My veterinary practice almost never met the vision I had for it back in my college days. I dreamed of providing cutting edge service and information that would add profitability to serious producers.
Truth was, that there were lots of cattle but not many serious producers, and I was lacking in profitable information and knowledge and a bunch of advantageous skills.
One thing I did learn early on was that smaller cows (750 to 900 pounds) were a lot more profitable, responsive to treatment and often could be handled in wannabe facilities. The other thing I learned was the “old guys” could teach me more than I could teach them. More than twice I’ve had an old producer tell me, “Doc, they’re getting these cows too damned big.”
The most common question, or at least one of the most common questions I now receive is, “How do you come up with little cows?”
Since there is no longer an endless supply of these girls and the demand is growing, I’ll give ya’ll my best shots on the subject.
First I will list facts concerning smaller cows, and I want you to keep in mind that I do not consider a 900-pound cow to be little. I do consider any cow over 1,050 to 1,100 pounds to be big.
Facts about smaller cows
- Cows loose reproductive efficiency when frame scores and muscling exceed 900 pounds in environments south of I-40. South of the Canadian border it might be 1,050.
- Smaller cows are more profitable and longer-lived. We used to commonly see cows that were 20-plus years of age that had weaned 18 calves!
- Most calves from 900-pound cows exceed 50% of mama’s weight at 210 days of age and commonly do not need weaning for an additional 100 days (310 days post weaning).
- Smaller cows are easier to handle and not as rough on facilities, equipment, veterinarians and cowboys.
- If forage dry matter (DM) is worth a nickel a pound then a 900-pound cow should consume less than $492 annually. A 1,400-pound cow will consume $766.20 (almost $300 more).
Here are some strategies we plan and execute to help insure that our cows remain sized to help maximize ranch profitability.
Strategies to get 900-pound cows
- Get someone with good eyes (usually a cow buyer) and have him weigh your cows with his eyes. Do not forget your goals and his goals might be different but he can weigh your cattle with his eyes.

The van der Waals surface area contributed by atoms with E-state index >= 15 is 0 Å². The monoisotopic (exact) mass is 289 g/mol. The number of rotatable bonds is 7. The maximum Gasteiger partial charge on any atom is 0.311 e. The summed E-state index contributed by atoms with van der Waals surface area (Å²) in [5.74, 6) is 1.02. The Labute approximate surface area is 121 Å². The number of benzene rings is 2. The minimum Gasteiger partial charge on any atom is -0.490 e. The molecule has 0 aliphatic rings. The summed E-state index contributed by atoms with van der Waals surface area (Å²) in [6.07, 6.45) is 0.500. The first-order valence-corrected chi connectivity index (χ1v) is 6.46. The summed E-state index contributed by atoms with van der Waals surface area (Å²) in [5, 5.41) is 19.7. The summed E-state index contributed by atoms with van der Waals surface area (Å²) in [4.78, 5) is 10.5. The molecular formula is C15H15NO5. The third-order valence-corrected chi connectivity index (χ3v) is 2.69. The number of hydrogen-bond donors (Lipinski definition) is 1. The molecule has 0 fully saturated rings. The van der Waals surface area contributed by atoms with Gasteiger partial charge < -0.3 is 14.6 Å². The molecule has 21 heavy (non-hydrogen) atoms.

- Identify easy-keeping, small-frame-score cows (probably less than frame score No. 2) that have well-supported smaller udders and teats that resemble your thumb. We’d like for them to have a calf at side, born in the first 20 days of the calving season that fits in the middle of the herd or slightly below in size. The calf should shine and move around easily (bounce). In many herds today these pairs stand out like “new money.”
- Look for cows that are slick and have relatively short ribeye (loin) areas. They are not the long cattle we have been breeding during the past 40 or more years.
- Use only bulls that exhibit the same visual characteristics with one major exception. Bulls need to be well-muscled and masculine, while cows need to be feminine and long-necked. Remember that masculine bulls throw feminine cows and visa-versa.
- Keep and use every bull calf as a long yearling to breed cows and heifers as long as he has shed off and is slick, shorter coupled, has near perfect feet, matures early and moves around easy. If he has health issues, he leaves.
- Sell the calves that are too big to match the middle. Chances are they have been on high-milking cows (2 to 4 gallons per day). These are are soggy and outweigh your average by 50 or more pounds at 210 days. They will sell good, and chances are you need the income.
- Learn to apply controlled stress in your grazing program to regulate calf and especially yearling growth. This will develop a rumen and a work ethic in your future cow herd.
Staying at home and paying attention keeps the profit robbers to a minimum. I’ll follow up with some more thoughts in the near term on “controlled stress.”
Read Part II of this article by clicking this link: http://www.beefproducer.com/cow-calf/900-pound-cow-part-ii